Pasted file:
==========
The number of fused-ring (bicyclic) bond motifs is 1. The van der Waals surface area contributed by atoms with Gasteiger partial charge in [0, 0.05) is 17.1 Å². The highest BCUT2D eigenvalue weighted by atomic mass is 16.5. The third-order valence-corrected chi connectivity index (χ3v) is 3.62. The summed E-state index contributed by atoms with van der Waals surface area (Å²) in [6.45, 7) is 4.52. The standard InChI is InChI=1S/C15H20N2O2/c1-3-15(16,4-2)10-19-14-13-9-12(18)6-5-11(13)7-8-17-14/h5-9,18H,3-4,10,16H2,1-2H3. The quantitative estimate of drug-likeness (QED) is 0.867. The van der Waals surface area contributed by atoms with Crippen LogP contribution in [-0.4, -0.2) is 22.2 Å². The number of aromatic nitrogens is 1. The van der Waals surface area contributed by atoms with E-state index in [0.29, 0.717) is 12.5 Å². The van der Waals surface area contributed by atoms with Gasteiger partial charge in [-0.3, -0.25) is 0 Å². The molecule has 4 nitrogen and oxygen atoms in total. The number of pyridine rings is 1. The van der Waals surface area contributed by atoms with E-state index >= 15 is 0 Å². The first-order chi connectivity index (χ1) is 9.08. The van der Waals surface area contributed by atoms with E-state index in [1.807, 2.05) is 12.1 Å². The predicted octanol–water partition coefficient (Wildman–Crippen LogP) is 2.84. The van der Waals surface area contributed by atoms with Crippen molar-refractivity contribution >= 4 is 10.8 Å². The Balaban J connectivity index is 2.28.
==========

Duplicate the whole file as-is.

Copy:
The number of fused-ring (bicyclic) bond motifs is 1. The van der Waals surface area contributed by atoms with Gasteiger partial charge in [0, 0.05) is 17.1 Å². The highest BCUT2D eigenvalue weighted by atomic mass is 16.5. The third-order valence-corrected chi connectivity index (χ3v) is 3.62. The summed E-state index contributed by atoms with van der Waals surface area (Å²) in [6.45, 7) is 4.52. The standard InChI is InChI=1S/C15H20N2O2/c1-3-15(16,4-2)10-19-14-13-9-12(18)6-5-11(13)7-8-17-14/h5-9,18H,3-4,10,16H2,1-2H3. The quantitative estimate of drug-likeness (QED) is 0.867. The van der Waals surface area contributed by atoms with Crippen LogP contribution in [-0.4, -0.2) is 22.2 Å². The number of aromatic nitrogens is 1. The van der Waals surface area contributed by atoms with E-state index in [0.29, 0.717) is 12.5 Å². The van der Waals surface area contributed by atoms with Gasteiger partial charge in [-0.3, -0.25) is 0 Å². The molecule has 4 nitrogen and oxygen atoms in total. The number of pyridine rings is 1. The van der Waals surface area contributed by atoms with E-state index >= 15 is 0 Å². The first-order chi connectivity index (χ1) is 9.08. The van der Waals surface area contributed by atoms with E-state index in [1.807, 2.05) is 12.1 Å². The predicted octanol–water partition coefficient (Wildman–Crippen LogP) is 2.84. The van der Waals surface area contributed by atoms with Crippen molar-refractivity contribution >= 4 is 10.8 Å². The Balaban J connectivity index is 2.28.